Nuclear Attacks

  • About Nuclear Attacks
    • Severity
    • Can it cause TEOTWAWKI?
  • Determine Your Risk
  • Prepping for Nuclear Attacks
    • Suggested Kits
    • Suggested Plans
  • During a Nuclear Attack
  • After a Nuclear Attack
  • Articles on Nuclear Attacks

About Nuclear Attacks

Two nuclear attacks have ever occurred throughout history, and both were bombs dropped by the U.S. to end World War II. While these weapons of mass destruction have been depicted as the ultimate world destroyers in fiction novels and movies, the apparent risk is not as high as it may seem at first.

Severity of a Nuclear Attack

A nuclear attack does have a range of severity it could fall within- but all of them are pretty severe. Isolated nuclear attacks would be highly unlikely at this point, and an exchanged volley of nuclear warheads between nuclear powers holds the very severe result of nuclear winter.

Can it cause TEOTWAWKI?

Yes. A nuclear winter is one of the more common and unpleasant SHTF/TEOTWAWKI events prepared for by preppers. A volley between superpowers with nuclear weapons would not only kill off ¼ of the world population in an instant, but severely damage the atmosphere of the earth as well. Although nuclear weapons are not produced at the same rate as they once were, there are still enough of them to end the world as we know it.

Determine Your Nuclear Attack Risk

A nuclear attack calculated at the top end of a 1 on the TrueRisk index. There should be caution here, because this is a 1 and not a zero, and the risk should not be ignored. Now many may argue that the risk is much higher than this, but I would encourage them to look objectively at the scale. A few insights in to why the risk is lower than say, a pandemic:

  • The data points to only two occurrences separated from us by about 70 years.
  • There is a strong deterrence to using nuclear warheads due to the ‘retaliation guarantee.’
  • Nuclear anti-proliferation has been a priority of all nuclear superpowers.
  • Tactical nuclear strikes are much preferred by enemy states over large weapons

The way nuclear weapons have evolved into tactical strike weapons puts everyone at a lesser risk, unless you reside in a high population area, near a military installation, or in an industrial area. Prevalent winds also play a role in your risk of radiation exposure, since fallout can be just as deadly as the blast and can reach much further.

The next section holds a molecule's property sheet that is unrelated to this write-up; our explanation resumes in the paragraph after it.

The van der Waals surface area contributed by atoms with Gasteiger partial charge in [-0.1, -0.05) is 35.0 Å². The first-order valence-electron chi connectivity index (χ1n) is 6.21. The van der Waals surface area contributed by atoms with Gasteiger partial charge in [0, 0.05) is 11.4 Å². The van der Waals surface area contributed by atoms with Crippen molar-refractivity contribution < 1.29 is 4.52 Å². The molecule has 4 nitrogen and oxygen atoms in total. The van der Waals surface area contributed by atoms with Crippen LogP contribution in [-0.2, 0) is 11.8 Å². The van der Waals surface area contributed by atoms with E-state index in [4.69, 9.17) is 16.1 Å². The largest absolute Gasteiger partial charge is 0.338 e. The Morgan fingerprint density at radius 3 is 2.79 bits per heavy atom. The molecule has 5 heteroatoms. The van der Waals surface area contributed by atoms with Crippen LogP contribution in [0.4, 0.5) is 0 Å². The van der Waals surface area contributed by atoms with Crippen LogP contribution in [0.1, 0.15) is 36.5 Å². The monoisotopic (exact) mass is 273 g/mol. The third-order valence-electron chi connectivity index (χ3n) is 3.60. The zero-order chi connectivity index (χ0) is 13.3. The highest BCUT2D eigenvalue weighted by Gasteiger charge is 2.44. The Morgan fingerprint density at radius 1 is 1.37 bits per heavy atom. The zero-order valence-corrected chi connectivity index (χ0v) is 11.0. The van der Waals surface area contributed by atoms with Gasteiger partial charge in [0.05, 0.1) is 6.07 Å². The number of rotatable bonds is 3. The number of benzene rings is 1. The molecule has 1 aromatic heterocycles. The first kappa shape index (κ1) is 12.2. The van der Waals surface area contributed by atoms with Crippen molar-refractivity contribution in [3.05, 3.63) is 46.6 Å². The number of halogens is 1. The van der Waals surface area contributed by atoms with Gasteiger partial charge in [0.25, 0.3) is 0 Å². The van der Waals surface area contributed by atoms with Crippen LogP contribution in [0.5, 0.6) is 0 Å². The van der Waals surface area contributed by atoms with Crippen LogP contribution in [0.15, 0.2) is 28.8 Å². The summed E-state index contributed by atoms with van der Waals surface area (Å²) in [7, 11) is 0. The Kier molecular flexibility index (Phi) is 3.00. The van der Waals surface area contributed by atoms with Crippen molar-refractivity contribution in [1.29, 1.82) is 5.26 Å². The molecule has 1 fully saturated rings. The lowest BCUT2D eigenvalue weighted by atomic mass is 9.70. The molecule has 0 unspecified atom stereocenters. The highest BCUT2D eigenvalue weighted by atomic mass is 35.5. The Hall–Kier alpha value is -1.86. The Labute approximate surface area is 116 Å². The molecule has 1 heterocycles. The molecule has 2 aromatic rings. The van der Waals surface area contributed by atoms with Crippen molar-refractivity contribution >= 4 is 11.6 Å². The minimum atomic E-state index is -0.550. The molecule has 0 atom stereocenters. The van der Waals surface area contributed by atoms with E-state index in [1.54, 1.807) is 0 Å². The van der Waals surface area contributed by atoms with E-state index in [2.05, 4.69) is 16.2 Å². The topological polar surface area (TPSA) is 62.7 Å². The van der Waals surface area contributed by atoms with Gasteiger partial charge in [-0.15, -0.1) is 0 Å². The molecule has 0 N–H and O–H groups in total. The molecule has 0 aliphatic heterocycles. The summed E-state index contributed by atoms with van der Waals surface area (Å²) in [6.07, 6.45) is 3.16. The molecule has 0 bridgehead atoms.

Prepping for Nuclear Attacks

There are several ways you could be prepping for a nuclear attack. Besides your catch-all survival kit and bug out bag, personal protection could be acquired and you could even invest in a fallout shelter.

Suggested Kits

Preparing for a nuclear event requires a good amount of gear. While most of it is your generic survival gear that you will use for disasters and other events, there is some specialized gear that will come in handy. Be sure you have everything in order before the unlikely becomes reality.

Suggested Plans

You may want to have a ‘get out of dodge’ bug out plan in your back pocket, depending on your location. I know most preppers, despite their wishes, do not own or have access to a bunker, but that is truly the ideal plan for a nuclear event. If you are far enough away from threat areas and not downwind from them, you may not need to prioritize a bug out plan specifically for a nuclear attack. 

  • Bug Out Plan
  • Bunker Plan

During a Nuclear Attack

Shield yourself from the blast. First, there is a shockwave which will blow out windows and knock over smaller objects and buildings. This shockwave is powerful enough to kill, so minimizing your exposure immediately should be your first priority. Depending on your proximity, the fireball or the blowback is next. The fireball is literally that- a ball of fire that consumes the impact point in a small radius. Much like a conventional bomb, there is not much hope if you are at the impact point of a nuclear weapon. The blowback is the original shockwave returning to the center of the blast point, which carries almost as much force as the original shockwave. Once you are shielded, if you have personal protective equipment (PPE), put it on immediately. Depending on the nuclear weapon’s proximity to the ground, radioactive debris will be kicked up into the air, also known as ‘fallout’. Detonations slightly above the ground produce the most fallout, and this can have the furthest reaching impact with permanent radiation contamination. Nuclear tests in the atmosphere, below ground, and underwater all have different effects but produce much less fallout. Atmosphere detonations are usually attempted to increase the range of the electromagnetic pulse produced by the explosions- which still occurs at ground level, just at a lesser range. You can learn more about EMPs and how to prepare for this blast here: TrueRisk EMP.

After a Nuclear Attack

Entire series of movies, apocalyptic fiction, and video games are based on the after effects of a nuclear attack. Whether it is a single tactical nuclear strike, or a world-ending volley between superpowers, the immediate widespread invisible threat is the same: radiation. Staying shielded from radiation will be one of the most important parts of survival post nuclear strike. Radiation can contaminate the soil, wildlife, food storage, water, and of course people. Detection and protection are very important, and hopefully you had the foresight or luck to acquire both.